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tamashiihiroka: forloveofreason: shananaomi: jaybushman: spytap: ralfmaximus: faisdm: the-most-calamitous: jibini: top-lotad-breeder: chocogoat: what. why? someone pls explain to me pls i wasnt born yet in 1999 why turn computer off before midnight? what happen if u dont? y2k lol everyone was like “the supervirus is gonna take over the world and ruin everything and end the world!!!” This is the oldest I’ve ever felt. Right now. WHAT THE FUCK DO YOU MEAN YOU WEREN’T BORN YET IN 1999. Ahh the Millenium bug. It wasn’t a virus, it was an issue with how some old computers at the time were programmed to deal with dates. Basically some computers with older operating systems didn’t have anything in place to deal with the year reaching 99 and looping around to 00. It was believed that this inability to sync with the correct date would cause issues, and even crash entire systems the moment the date changed. People flipped out about it, convinced that the date discrepancy between netwoked systems would bring down computers everywhere and shut down the internet and so all systems relying on computers, including plane navigation etc. would go down causing worldwide chaos. It was genuinely believed that people should all switch off computers to avoid this. One or two smart people spoke up and said “um hey, this actually will only effect a few very outdated computers and they’ll just display the wrong date, so it probably won’t be harmful” but were largely ignored because people selling books about the end of the world were talking louder. In the end, absolutely nothing happened. Oh gosh. I’ve been a programmer working for various government agencies since the early 1990s and I can say with some confidence: NOTHING HAPPENED BECAUSE WE WORKED VERY HARD FIXING SHIT THAT MOST DEFINITELY WOULD HAVE BROKEN ON 1-JAN-2000. One example I personally worked on: vaccination databases. My contract was with the CDC to coordinate immunization registries — you know, kids’ vaccine histories. What they got, when they got it, and (most importantly) which vaccines they were due to get next and when. These were state-wide registries, containing millions of records each. Most of these systems were designed in the 1970s and 1980s, and stored the child’s DOB year as only two digits. This means that — had we not fixed it — just about every child in all the databases I worked on would have SUDDENLY AGED OUT OF THE PROGRAM 1-JAN-2000. In other words: these kids would suddenly be “too old” to receive critical vaccines. Okay, so that’s not a nuke plant exploding or airplanes dropping from the sky. In fact, nothing obvious would have occurred come Jan 1st. BUT Without the software advising doctors when to give vaccinations, an entire generation’s immunity to things like measles, mumps, smallpox (etc) would have been compromised. And nobody would even know there was a problem for months — possibly years — after. You think the fun & games caused by a few anti-vaxers is bad? Imagine whole populations going unvaccinated by accident… one case of measles and the death toll might be measured in millions. This is one example I KNOW to be true, because I was there. I also know that in the years leading up to 2000 there were ad-hoc discussion groups (particularly alt.risk) of amazed programmers and project managers that uncovered year-2000 traps… and fixed them. Quietly, without fanfare.  In many cases because admitting there was a problem would have resulted in a lawsuit by angry customers. But mostly because it was our job to fix those design flaws before anyone was inconvenienced or hurt. So, yeah… all that Y2K hysteria was for nothing, because programmers worked their asses off to make sure it was for nothing. Bolding mine. Absolutely true.  My Mom worked like crazy all throughout 1998 and 1999 on dozens of systems to avoid Y2K crashes. Nothing major happened because people worked to made sure it didn’t. Now if we could just harness that concept for some of the other major issues facing us today.   this meme came so far since i saw it this morning. god i love tumblr teaching tumblr about history. As a young Sys Admin during Y2K, I can confirm that it was SRS BZNS.  I worked for a major pharmaceutical company at the time.  They spent millions of dollars on consultant and programmer hours, not to mention their own employees’ time, to fix all their in-house software as well as replace it with new systems.  Sys Admins like myself were continually deploying patches, updating firmware, and deploying new systems in the months leading up to Y2K.  Once that was done, though, the programmers went home and cashed their checks. When the FATEFUL HOUR came along, it wasn’t just one hour.  For a global company with offices in dozens of countries, it was 24 hours of being alert and on-call.  I imagine that other large organizations had similar setups with entire IT departments working in shifts to monitor everything.  Everyone was on a hair trigger, too, so the slightest problem caused ALL HANDS ON DECK pages to go out. Yes, we had pagers. For hard numbers IDC’s 2006 calculation put the total US cost of remediation, before and after, at $147 billion - that’s in 1999 dollars.  That paid for an army of programmers, including calling up retired grandparents from the senior center because COBOL and FORTRAN apps from the ‘60s needed fixing. Also note that there were some problems, including $13 billion in remediation included in the figure above.  Some of these involved nuclear power plants, medical equipment, and “a customer at a New York State video rental store had a bill for $91,250, the cost of renting the movie ‘The General’s Daughter’ for 100 years.” Y2K was anything but nothing. Reblogging because this is a side to the story I had never heard. : REMEMBER Turn your computer off before midnight orn 12/31/99. BUY tamashiihiroka: forloveofreason: shananaomi: jaybushman: spytap: ralfmaximus: faisdm: the-most-calamitous: jibini: top-lotad-breeder: chocogoat: what. why? someone pls explain to me pls i wasnt born yet in 1999 why turn computer off before midnight? what happen if u dont? y2k lol everyone was like “the supervirus is gonna take over the world and ruin everything and end the world!!!” This is the oldest I’ve ever felt. Right now. WHAT THE FUCK DO YOU MEAN YOU WEREN’T BORN YET IN 1999. Ahh the Millenium bug. It wasn’t a virus, it was an issue with how some old computers at the time were programmed to deal with dates. Basically some computers with older operating systems didn’t have anything in place to deal with the year reaching 99 and looping around to 00. It was believed that this inability to sync with the correct date would cause issues, and even crash entire systems the moment the date changed. People flipped out about it, convinced that the date discrepancy between netwoked systems would bring down computers everywhere and shut down the internet and so all systems relying on computers, including plane navigation etc. would go down causing worldwide chaos. It was genuinely believed that people should all switch off computers to avoid this. One or two smart people spoke up and said “um hey, this actually will only effect a few very outdated computers and they’ll just display the wrong date, so it probably won’t be harmful” but were largely ignored because people selling books about the end of the world were talking louder. In the end, absolutely nothing happened. Oh gosh. I’ve been a programmer working for various government agencies since the early 1990s and I can say with some confidence: NOTHING HAPPENED BECAUSE WE WORKED VERY HARD FIXING SHIT THAT MOST DEFINITELY WOULD HAVE BROKEN ON 1-JAN-2000. One example I personally worked on: vaccination databases. My contract was with the CDC to coordinate immunization registries — you know, kids’ vaccine histories. What they got, when they got it, and (most importantly) which vaccines they were due to get next and when. These were state-wide registries, containing millions of records each. Most of these systems were designed in the 1970s and 1980s, and stored the child’s DOB year as only two digits. This means that — had we not fixed it — just about every child in all the databases I worked on would have SUDDENLY AGED OUT OF THE PROGRAM 1-JAN-2000. In other words: these kids would suddenly be “too old” to receive critical vaccines. Okay, so that’s not a nuke plant exploding or airplanes dropping from the sky. In fact, nothing obvious would have occurred come Jan 1st. BUT Without the software advising doctors when to give vaccinations, an entire generation’s immunity to things like measles, mumps, smallpox (etc) would have been compromised. And nobody would even know there was a problem for months — possibly years — after. You think the fun & games caused by a few anti-vaxers is bad? Imagine whole populations going unvaccinated by accident… one case of measles and the death toll might be measured in millions. This is one example I KNOW to be true, because I was there. I also know that in the years leading up to 2000 there were ad-hoc discussion groups (particularly alt.risk) of amazed programmers and project managers that uncovered year-2000 traps… and fixed them. Quietly, without fanfare.  In many cases because admitting there was a problem would have resulted in a lawsuit by angry customers. But mostly because it was our job to fix those design flaws before anyone was inconvenienced or hurt. So, yeah… all that Y2K hysteria was for nothing, because programmers worked their asses off to make sure it was for nothing. Bolding mine. Absolutely true.  My Mom worked like crazy all throughout 1998 and 1999 on dozens of systems to avoid Y2K crashes. Nothing major happened because people worked to made sure it didn’t. Now if we could just harness that concept for some of the other major issues facing us today.   this meme came so far since i saw it this morning. god i love tumblr teaching tumblr about history. As a young Sys Admin during Y2K, I can confirm that it was SRS BZNS.  I worked for a major pharmaceutical company at the time.  They spent millions of dollars on consultant and programmer hours, not to mention their own employees’ time, to fix all their in-house software as well as replace it with new systems.  Sys Admins like myself were continually deploying patches, updating firmware, and deploying new systems in the months leading up to Y2K.  Once that was done, though, the programmers went home and cashed their checks. When the FATEFUL HOUR came along, it wasn’t just one hour.  For a global company with offices in dozens of countries, it was 24 hours of being alert and on-call.  I imagine that other large organizations had similar setups with entire IT departments working in shifts to monitor everything.  Everyone was on a hair trigger, too, so the slightest problem caused ALL HANDS ON DECK pages to go out. Yes, we had pagers. For hard numbers IDC’s 2006 calculation put the total US cost of remediation, before and after, at $147 billion - that’s in 1999 dollars.  That paid for an army of programmers, including calling up retired grandparents from the senior center because COBOL and FORTRAN apps from the ‘60s needed fixing. Also note that there were some problems, including $13 billion in remediation included in the figure above.  Some of these involved nuclear power plants, medical equipment, and “a customer at a New York State video rental store had a bill for $91,250, the cost of renting the movie ‘The General’s Daughter’ for 100 years.” Y2K was anything but nothing. Reblogging because this is a side to the story I had never heard.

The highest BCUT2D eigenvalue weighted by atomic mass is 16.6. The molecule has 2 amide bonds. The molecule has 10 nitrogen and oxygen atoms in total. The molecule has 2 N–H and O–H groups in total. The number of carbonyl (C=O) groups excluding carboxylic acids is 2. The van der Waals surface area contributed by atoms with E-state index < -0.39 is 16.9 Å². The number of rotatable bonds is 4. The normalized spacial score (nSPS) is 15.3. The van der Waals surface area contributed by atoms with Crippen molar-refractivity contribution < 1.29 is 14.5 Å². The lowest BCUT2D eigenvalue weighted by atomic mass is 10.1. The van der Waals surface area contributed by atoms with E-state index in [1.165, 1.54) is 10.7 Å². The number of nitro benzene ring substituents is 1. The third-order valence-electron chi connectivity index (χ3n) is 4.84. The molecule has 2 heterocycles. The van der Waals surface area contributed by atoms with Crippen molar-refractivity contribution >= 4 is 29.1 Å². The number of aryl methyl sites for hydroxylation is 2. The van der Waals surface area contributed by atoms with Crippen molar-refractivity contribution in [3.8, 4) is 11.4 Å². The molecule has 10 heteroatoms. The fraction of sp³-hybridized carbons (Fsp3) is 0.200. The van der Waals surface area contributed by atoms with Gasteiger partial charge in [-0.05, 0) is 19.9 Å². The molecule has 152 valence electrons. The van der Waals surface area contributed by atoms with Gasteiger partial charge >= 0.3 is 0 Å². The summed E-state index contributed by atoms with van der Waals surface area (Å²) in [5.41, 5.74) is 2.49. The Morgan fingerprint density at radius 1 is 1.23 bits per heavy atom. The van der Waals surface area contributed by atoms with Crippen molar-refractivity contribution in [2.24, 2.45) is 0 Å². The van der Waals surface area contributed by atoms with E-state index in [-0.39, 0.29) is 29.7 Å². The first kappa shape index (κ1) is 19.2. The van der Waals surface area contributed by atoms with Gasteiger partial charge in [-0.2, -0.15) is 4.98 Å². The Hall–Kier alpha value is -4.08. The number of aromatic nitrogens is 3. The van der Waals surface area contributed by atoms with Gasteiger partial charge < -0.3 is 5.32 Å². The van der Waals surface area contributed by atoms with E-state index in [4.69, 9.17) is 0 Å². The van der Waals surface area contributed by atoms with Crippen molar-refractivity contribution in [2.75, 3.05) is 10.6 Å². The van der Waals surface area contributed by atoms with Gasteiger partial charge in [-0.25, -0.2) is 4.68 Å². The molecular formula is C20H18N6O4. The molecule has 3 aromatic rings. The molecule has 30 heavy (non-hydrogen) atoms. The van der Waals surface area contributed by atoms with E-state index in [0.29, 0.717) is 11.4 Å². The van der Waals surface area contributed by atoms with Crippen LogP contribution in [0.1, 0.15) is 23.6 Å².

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<p><a class="tumblr_blog" href="http://theavc.tumblr.com/post/126364951791">theavc</a>:</p> <blockquote> <h2><b><a href="http://www.avclub.com/article/how-you-spell-berenstain-bears-could-be-proof-para-223615">How you spell “The Berenstain Bears” could be proof of parallel universes</a></b></h2> <blockquote><p>“You need to look up the Berenst#in Bears problem.”</p></blockquote> <p>It was this innocent comment left on a post about parallel universes that first pulled by <a href="http://www.strangerdimensions.com/2015/01/21/the-berenstin-bears-problem-are-we-living-in-an-alternate-worldline/">Rob Schwarz of </a><i><a href="http://www.strangerdimensions.com/2015/01/21/the-berenstin-bears-problem-are-we-living-in-an-alternate-worldline/">Stranger Dimensions</a> </i>into one of the internet’s strangest theories. It involves The Berenstein Bears,<i> </i>a loving family of anthropomorphized bears who taught children life lessons via hundreds of picture books and two TV shows. But the problem is they aren’t <i>The Berenstein Bears, </i>they’re <i>The Berenstain Bears.</i></p> <p>Though a startling number of people remember the name as BerenstEin, it’s in fact spelled BerenstAin, just like the authors Stan and Jan Berenstain. But is it possible that so many people are just wrong about the title? Back in 2012, <a href="http://woodbetweenworlds.blogspot.com/2012/08/the-berenstein-bears-we-are-living-in.html">blogger Reece</a>offered up another explanation: Some of us have recently crossed over from a parallel universe.</p> <p>He argues:</p> <blockquote><p>… at some time in the last 10 years or so, reality has been tampered with and history has been retroactively changed. The bears <i>really were </i>called the “BerenstEin Bears” when we were growing up, but now reality has been altered such that the name of the bears has been changed post hoc.</p></blockquote> <figure class="tmblr-full" data-orig-height="246" data-orig-width="608"><img src="https://78.media.tumblr.com/d8a52c2fd54b490097fe8868e0ca69db/tumblr_inline_nsvw8gFfCh1r079yu_540.jpg" data-orig-height="246" data-orig-width="608"/></figure><blockquote><p>Somehow, we have all undergone a π/2 phase change in all 4 dimensions so that we moved to the stAin hexadectant, while our counterparts moved to our hexadectant (stEin). They are standing around expressing their confusion about the “Berenstein Bears” and how they all remember “Berenstain Bears” on the covers growing up.</p></blockquote> <p>Those who remember the name as “Berenstain” are native to this “A” Universe, while those who are sure it’s “Berenstein” traveled over from the “E” Universe.</p> <p><b>More at avclub.com</b></p> </blockquote>: <p><a class="tumblr_blog" href="http://theavc.tumblr.com/post/126364951791">theavc</a>:</p> <blockquote> <h2><b><a href="http://www.avclub.com/article/how-you-spell-berenstain-bears-could-be-proof-para-223615">How you spell “The Berenstain Bears” could be proof of parallel universes</a></b></h2> <blockquote><p>“You need to look up the Berenst#in Bears problem.”</p></blockquote> <p>It was this innocent comment left on a post about parallel universes that first pulled by <a href="http://www.strangerdimensions.com/2015/01/21/the-berenstin-bears-problem-are-we-living-in-an-alternate-worldline/">Rob Schwarz of </a><i><a href="http://www.strangerdimensions.com/2015/01/21/the-berenstin-bears-problem-are-we-living-in-an-alternate-worldline/">Stranger Dimensions</a> </i>into one of the internet’s strangest theories. It involves The Berenstein Bears,<i> </i>a loving family of anthropomorphized bears who taught children life lessons via hundreds of picture books and two TV shows. But the problem is they aren’t <i>The Berenstein Bears, </i>they’re <i>The Berenstain Bears.</i></p> <p>Though a startling number of people remember the name as BerenstEin, it’s in fact spelled BerenstAin, just like the authors Stan and Jan Berenstain. But is it possible that so many people are just wrong about the title? Back in 2012, <a href="http://woodbetweenworlds.blogspot.com/2012/08/the-berenstein-bears-we-are-living-in.html">blogger Reece</a>offered up another explanation: Some of us have recently crossed over from a parallel universe.</p> <p>He argues:</p> <blockquote><p>… at some time in the last 10 years or so, reality has been tampered with and history has been retroactively changed. The bears <i>really were </i>called the “BerenstEin Bears” when we were growing up, but now reality has been altered such that the name of the bears has been changed post hoc.</p></blockquote> <figure class="tmblr-full" data-orig-height="246" data-orig-width="608"><img src="https://78.media.tumblr.com/d8a52c2fd54b490097fe8868e0ca69db/tumblr_inline_nsvw8gFfCh1r079yu_540.jpg" data-orig-height="246" data-orig-width="608"/></figure><blockquote><p>Somehow, we have all undergone a π/2 phase change in all 4 dimensions so that we moved to the stAin hexadectant, while our counterparts moved to our hexadectant (stEin). They are standing around expressing their confusion about the “Berenstein Bears” and how they all remember “Berenstain Bears” on the covers growing up.</p></blockquote> <p>Those who remember the name as “Berenstain” are native to this “A” Universe, while those who are sure it’s “Berenstein” traveled over from the “E” Universe.</p> <p><b>More at avclub.com</b></p> </blockquote>